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Simon Blackburn(born 12 July 1944) is an English academic philosopher known for his work in metaethics, where he defends quasi-realism, and in the philosophy of language; more recently, he has gained a large general audience from his efforts to popularise philosophy. He has appeared in multiple episodes of the documentary series Closer to Truth. During his long career, he has taught at Oxford University, Cambridge University, and University of North Carolina, Chapel Hill.
Blackburn was born on 12 July 1944 in Chipping Sodbury, England. He attended Clifton College and went on to receive his bachelor's degree in philosophy in 1965 from Trinity College, Cambridge. He obtained his doctorate in 1969 from Churchill College, Cambridge.
He retired as the professor of philosophy at the University of Cambridge in 2011, but remains a distinguished research professor of philosophy at the University of North Carolina at Chapel Hill, teaching every fall semester. He is also a Fellow of Trinity College, Cambridge, and a member of the professoriate of New College of the Humanities. He was previously a Fellow of Pembroke College, Oxford and has also taught full-time at the University of North Carolina as an Edna J. Koury Professor. He is a former president of the Aristotelian Society, having served the 2009–2010 term. He was elected a Fellow of the British Academy in 2002 and a Foreign Honorary Fellow of the American Academy of Arts & Sciences in 2008.
He is a former editor of the journal Mind.
In philosophy, he is best known as the proponent of quasi-realism in meta-ethics and as a defender of neo-Humean views on a variety of topics. "The quasi-realist is someone who endorses an anti-realist metaphysical stance but who seeks, through philosophical maneuvering, to earn the right for moral discourse to enjoy all the trappings of realist talk."
In 2008 The Oxford Dictionary of Philosophy, which was authored by Blackburn, was published.
In 2014 Blackburn published Mirror, Mirror: The Uses and Abuses of Self-Love, focusing on different philosophical aspects of self-love, discussing modern forms and manifestations of pride, amour-propre, integrity or self-esteem through various philosophical frameworks and ideas.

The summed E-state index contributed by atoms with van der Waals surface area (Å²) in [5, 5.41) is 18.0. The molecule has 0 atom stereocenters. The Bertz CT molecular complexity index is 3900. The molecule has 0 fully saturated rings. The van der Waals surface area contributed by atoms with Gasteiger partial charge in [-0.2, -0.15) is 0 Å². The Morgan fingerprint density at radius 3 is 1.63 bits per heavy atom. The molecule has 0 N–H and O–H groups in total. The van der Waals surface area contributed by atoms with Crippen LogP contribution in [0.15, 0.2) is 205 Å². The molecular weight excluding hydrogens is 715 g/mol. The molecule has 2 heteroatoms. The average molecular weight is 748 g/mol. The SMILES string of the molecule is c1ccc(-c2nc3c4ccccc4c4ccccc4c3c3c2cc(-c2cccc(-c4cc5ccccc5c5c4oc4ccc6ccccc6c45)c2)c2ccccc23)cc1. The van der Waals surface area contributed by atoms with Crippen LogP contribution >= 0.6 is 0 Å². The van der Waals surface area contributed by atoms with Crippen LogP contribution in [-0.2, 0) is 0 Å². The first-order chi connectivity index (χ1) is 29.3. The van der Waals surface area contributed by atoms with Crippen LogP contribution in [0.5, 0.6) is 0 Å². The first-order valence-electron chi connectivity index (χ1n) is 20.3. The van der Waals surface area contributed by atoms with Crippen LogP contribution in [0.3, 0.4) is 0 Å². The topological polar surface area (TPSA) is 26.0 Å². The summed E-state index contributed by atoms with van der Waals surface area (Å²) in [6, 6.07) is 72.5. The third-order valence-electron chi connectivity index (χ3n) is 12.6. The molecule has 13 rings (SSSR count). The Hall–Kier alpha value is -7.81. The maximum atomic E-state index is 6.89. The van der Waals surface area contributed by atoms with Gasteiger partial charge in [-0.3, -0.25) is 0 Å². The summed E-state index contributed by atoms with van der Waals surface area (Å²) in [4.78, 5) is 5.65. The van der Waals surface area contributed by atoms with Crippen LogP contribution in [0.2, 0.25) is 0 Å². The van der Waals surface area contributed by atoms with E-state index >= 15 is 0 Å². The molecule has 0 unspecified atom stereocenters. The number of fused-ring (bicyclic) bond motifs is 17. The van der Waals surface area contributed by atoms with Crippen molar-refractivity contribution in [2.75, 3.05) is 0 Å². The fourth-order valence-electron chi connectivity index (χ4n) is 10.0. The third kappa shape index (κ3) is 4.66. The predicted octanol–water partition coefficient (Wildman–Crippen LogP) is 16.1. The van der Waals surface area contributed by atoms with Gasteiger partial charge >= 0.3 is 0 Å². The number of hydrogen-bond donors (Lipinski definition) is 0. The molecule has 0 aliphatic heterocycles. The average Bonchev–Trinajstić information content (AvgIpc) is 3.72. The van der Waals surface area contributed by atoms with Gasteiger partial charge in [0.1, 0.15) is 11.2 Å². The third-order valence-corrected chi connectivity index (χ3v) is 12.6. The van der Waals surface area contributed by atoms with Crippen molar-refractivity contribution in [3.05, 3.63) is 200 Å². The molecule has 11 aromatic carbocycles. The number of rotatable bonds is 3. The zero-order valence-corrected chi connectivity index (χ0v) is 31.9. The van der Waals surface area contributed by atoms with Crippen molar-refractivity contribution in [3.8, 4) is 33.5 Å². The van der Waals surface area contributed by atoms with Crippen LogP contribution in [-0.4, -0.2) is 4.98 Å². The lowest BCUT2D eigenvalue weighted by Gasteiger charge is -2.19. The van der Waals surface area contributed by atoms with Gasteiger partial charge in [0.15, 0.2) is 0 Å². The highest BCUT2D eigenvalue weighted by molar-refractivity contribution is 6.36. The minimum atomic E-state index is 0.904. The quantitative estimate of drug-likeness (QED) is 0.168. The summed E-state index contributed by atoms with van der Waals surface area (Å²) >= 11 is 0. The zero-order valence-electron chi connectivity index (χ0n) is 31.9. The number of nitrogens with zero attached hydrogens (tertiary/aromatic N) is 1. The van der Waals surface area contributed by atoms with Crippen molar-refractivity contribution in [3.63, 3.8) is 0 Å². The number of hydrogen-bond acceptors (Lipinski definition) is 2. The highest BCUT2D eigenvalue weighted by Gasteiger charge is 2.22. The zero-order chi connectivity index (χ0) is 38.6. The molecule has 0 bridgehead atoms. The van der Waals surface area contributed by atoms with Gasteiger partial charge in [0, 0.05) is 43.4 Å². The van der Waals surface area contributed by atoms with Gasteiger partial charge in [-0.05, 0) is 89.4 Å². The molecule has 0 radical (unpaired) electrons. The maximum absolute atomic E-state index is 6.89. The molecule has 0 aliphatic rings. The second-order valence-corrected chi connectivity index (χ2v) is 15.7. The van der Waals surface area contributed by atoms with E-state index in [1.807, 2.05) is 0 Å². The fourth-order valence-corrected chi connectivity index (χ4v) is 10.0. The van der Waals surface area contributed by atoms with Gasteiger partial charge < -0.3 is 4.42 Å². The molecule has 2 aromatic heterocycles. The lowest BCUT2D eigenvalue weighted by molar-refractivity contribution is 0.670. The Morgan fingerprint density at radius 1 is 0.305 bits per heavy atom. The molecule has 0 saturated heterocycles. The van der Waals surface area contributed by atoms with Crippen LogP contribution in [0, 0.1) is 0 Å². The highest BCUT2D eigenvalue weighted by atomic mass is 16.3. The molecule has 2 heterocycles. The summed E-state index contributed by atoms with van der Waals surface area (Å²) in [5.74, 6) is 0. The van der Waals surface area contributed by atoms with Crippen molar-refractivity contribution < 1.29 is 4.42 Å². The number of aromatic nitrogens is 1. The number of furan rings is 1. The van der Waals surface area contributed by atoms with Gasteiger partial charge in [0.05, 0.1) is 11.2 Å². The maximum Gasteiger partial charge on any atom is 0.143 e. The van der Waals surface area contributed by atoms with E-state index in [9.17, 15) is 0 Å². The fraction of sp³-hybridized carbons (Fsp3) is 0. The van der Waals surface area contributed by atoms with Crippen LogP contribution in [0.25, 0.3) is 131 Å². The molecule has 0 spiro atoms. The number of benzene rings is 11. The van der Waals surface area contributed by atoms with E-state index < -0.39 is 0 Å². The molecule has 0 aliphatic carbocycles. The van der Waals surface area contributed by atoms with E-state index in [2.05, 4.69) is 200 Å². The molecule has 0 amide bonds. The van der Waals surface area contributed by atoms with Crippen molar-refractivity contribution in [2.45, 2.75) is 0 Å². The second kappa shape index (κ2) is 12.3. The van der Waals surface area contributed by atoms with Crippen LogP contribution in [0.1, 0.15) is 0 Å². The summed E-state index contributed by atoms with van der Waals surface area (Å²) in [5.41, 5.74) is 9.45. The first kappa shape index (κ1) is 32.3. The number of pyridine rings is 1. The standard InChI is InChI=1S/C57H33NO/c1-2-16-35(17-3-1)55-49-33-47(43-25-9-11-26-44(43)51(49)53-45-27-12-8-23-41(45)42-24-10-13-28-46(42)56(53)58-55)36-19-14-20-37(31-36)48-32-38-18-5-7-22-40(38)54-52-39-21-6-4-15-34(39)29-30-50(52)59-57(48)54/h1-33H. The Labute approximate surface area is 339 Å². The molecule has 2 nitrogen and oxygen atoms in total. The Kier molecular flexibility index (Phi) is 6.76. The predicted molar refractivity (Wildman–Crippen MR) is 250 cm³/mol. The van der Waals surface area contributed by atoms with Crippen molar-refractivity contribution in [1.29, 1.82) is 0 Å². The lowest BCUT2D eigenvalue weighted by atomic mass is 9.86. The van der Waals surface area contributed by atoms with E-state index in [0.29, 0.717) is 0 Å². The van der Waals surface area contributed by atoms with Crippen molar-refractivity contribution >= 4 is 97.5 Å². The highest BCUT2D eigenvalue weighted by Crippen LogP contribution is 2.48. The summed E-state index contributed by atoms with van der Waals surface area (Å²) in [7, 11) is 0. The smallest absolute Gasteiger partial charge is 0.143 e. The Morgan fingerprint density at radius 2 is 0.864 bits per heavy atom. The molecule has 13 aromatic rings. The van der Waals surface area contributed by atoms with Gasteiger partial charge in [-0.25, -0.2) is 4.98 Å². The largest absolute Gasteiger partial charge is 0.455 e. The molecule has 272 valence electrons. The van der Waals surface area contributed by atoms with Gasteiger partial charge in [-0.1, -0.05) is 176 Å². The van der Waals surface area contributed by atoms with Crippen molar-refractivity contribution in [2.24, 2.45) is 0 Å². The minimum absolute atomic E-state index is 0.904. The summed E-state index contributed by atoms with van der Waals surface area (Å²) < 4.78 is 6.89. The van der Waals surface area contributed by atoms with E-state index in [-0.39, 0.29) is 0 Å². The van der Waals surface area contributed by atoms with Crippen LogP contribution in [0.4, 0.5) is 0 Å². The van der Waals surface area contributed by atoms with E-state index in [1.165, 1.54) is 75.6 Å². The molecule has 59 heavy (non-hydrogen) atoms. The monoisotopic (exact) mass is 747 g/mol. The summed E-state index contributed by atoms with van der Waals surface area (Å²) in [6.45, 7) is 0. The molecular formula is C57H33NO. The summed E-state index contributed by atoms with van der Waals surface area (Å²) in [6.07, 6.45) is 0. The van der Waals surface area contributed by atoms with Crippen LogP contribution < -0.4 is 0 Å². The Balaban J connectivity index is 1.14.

He makes occasional appearances in the British media, such as on BBC Radio 4's The Moral Maze.
He is a patron of Humanists UK (formerly the British Humanist Association), and when asked to define his atheism, he said he prefers the label infidel over atheist:
Being an infidel, that is, just having no faith, I do not have to prove anything. I have no faith in the Loch Ness Monster, but do not go about trying to prove that it does not exist, although there are certainly overwhelming arguments that it does not.
He was one of 55 public figures to sign an open letter published in The Guardian in September 2010, stating their opposition to Pope Benedict XVI's state visit to the UK, and has argued that "religionists" should have less influence in political affairs.
He was one of 240 academics to sign a letter to the Equality and Human Rights Commission opposing 'radical gender orthodoxy', published in The Sunday Times.
In a televised debate, Blackburn argued against the position of the author and podcaster Sam Harris that morality can be derived straightforwardly from science.
He was a slightly younger contemporary of Edward Craig as a Philosophy undergraduate at Trinity College (Cambridge), and he obtained his first position as a professional philosopher at Churchill College in 1967 when he became a Junior Research Fellow. Simon left Churchill for Oxford two years later.